Susie Jones has been with WCCO Radio since 1996. She started as a part-time reporter in the newsroom. She was born and raised in Southeast Minneapolis and is one of four daughters. Susie went to the University of Minnesota and graduated with a degree in speech communications. She got her first job in news, at WXOW TV in La Crosse Wisconsin in 1989, and then moved to Madision Wisconsin in 1993 and worked as a reporter and weekend anchor until she moved back to Minneapolis in 1995. Susie has had many roles with CBS radio. In 2001, she started a new business radio station called KCCO, and hosted an afternoon show. Then in 2003, she began working on WCCO radio as a morning street reporter. In 2004, she began co-hosting a talk show with Pat Miles, then Eleanor Mondale, and then John Hines. Susie has since returned to her “roots” back in the newsroom, as a full-time reporter. She lives in St Louis Park with her two children, who are now 15 and 16 years old.
Having a baby is not easy. It’s even more challenging if you end up not being able to leave your house for the delivery. But that’s just how it went down for Angela Reinders of Eagan last week.
Clayton Van Wert told WCCO’s Dave Lee, he was at a garbage dump on the edge of the Red Lake Indian Reservation Friday night, when he heard a sound coming from one of the bins.
At a rally Monday, members of “Protect Minnesota” talked about the need for a uniform background check on all gun sales.
It was packed inside St Olaf Church in downtown Minneapolis on Ash Wednesday during the noon mass — with Catholics marking the beginning of Lent. Father Patrick Kennedy says the ashes given on this day represent the fragility of life. “The ashes are a symbol of actually dying,” Kennedy said.
If you’re looking for work, there are jobs to be had in the construction industry. Dave Siegel, the executive director of the Builders Association of the Twin Cities, says they’re seeing a comeback after several years of contraction.
Teenagers are not getting enough sleep according to a recent study.
Visit St. Paul, the city’s tourism agency, has launched a new visitor’s guide and video showcasing what the city has to offer.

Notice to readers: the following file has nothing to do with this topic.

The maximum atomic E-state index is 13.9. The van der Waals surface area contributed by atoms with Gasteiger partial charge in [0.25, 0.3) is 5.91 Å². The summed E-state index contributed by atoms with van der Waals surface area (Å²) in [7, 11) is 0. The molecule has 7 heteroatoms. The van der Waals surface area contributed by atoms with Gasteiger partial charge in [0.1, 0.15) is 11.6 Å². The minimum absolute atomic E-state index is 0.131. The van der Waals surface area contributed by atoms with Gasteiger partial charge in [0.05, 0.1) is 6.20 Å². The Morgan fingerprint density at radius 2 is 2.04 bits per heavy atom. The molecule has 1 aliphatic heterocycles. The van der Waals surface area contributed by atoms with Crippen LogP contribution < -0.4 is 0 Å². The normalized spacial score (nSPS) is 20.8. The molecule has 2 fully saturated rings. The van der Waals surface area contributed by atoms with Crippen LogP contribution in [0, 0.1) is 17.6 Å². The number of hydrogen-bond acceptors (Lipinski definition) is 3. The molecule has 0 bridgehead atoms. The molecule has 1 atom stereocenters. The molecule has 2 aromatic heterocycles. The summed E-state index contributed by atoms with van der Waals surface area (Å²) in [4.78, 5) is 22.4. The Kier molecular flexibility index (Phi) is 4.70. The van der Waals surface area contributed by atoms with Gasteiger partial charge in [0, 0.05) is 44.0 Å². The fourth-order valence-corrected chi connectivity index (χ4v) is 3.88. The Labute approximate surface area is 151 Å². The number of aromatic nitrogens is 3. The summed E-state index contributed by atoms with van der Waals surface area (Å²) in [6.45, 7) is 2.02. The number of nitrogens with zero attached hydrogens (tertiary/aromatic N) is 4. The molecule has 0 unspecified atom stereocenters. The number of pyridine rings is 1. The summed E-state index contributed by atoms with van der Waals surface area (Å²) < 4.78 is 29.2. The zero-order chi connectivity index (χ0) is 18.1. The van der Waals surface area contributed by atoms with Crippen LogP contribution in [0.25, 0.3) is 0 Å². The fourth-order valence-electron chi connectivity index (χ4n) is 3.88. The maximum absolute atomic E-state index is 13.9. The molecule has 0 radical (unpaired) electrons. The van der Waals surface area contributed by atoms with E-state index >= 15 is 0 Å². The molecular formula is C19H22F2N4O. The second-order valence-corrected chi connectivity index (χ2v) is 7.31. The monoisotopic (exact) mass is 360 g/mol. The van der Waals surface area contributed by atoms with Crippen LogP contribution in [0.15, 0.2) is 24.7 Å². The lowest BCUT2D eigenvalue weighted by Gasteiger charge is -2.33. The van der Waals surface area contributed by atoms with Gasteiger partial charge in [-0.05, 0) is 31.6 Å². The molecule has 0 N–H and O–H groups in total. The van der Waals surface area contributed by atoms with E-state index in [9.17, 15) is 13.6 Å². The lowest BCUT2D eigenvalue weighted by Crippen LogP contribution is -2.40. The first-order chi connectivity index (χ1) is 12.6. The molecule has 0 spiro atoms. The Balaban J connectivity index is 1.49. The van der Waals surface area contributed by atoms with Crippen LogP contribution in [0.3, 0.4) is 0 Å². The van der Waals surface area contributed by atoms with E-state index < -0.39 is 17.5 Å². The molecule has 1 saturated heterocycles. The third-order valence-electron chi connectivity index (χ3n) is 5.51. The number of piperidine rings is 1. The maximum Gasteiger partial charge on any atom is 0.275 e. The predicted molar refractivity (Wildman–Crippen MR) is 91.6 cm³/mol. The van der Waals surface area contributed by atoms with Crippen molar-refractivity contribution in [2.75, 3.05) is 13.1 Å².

A Minnesota woman hopes her coaching pays off for Julianne Moore, who is nominated for an Oscar for her performance in the film “Still Alice.” In the movie, Moore plays the role of a woman with early onset Alzheimer’s disease. Moore reached out to Sandy Oltz, of Stearns County. Oltz also suffers from the disease.
If you’re looking for love online this Valentine’s Day, beware of some scams out there. Dan Hendrickson is with the Better Business Bureau and said there are certain things to look out for.
Protecting yourself while online is importan, and it’s relatively easy to do, according to Daniel Sieberg with Google. Sieberg said the most common mistake people make is using the same password for all your accounts.
Lt. Gov. Tina Smith and Katie Sieben, commissioner of Minnesota’s economic development department, held a teleconference Monday to talk about the state’s new broadband Internet expansion program.
The winter storm “Linus” is dumping snow across the Midwest, including at Chicago’s O’Hare airport, which in turn is affecting flights out of Minneapolis.
A multi-racial, multi-denominational group of clergy gathered at the State Capitol Thursday. They announced their commitment to engage Minnesota’s elected leaders, and promote policies that they say will eliminate racial and economic inequities.
The 34th Red Bull Infantry Division was set to help the U.S. military in containing the Ebola virus in the west African nation. Since the number of those infected with the virus has dropped dramatically, there’s no need for the national guard’s support.
While influenza is widespread in the state, some doctors say they’re seeing people coming in with other respiratory problems.
The NAACP in St. Paul says it will ask for an independent investigation into the Wednesday morning shooting death of a young man. Police say they were responding to a report that a man was texting death threats to a woman.
The wind chill is 25 below zero, but that’s no matter to Becky Sheehan, who works in downtown Minneapolis. She has a bike with spikes and is fully dressed.
Minneapolis Police officers are being asked to keep an eye out for people on the street who may not be dressed properly, or are in need of help. “It doesn’t take long in these sub-zero temperatures for people to get hurt,” said First Precinct Inspector Medaria Arradondo. He says one of his officers has even started to hand out blankets to those in need.
Thousands of children are going back to school Monday after the holiday break and officials are hoping the time off will help stop the spread of influenza.
WCCO Radio personalities and fans alike are mourning the loss of former broadcaster Joyce Lamont, who died Sunday at the age of 98.
The North Star Summit’s “Mapping Economic Prosperity for Minnesota” took place Monday in St. Paul.
Private Jim Carroll was given the highest decoration France can bestow on a foreign citizen for his service and sacrifice in Western Europe during World War II.
Minnesota pork producers have had to adjust after a deadly porcine epidemic diarrhea virus killed seven million piglets. To ward off the disease, farmers have boosted the animals’ diets, resulting in hogs that weigh about 215 pounds.
A lot of people look forward to over-eating during the holidays, but then feel remorse afterwards.
Ricky Rubio met with reporters for the first time since his injury almost two weeks ago. Rubio suffered a sprained ankle during a game against the Orlando Magic after landing awkwardly on a drive to the basket with 2:28 left in the second quarter. He said he’s not sure when he’ll be able to return to the game.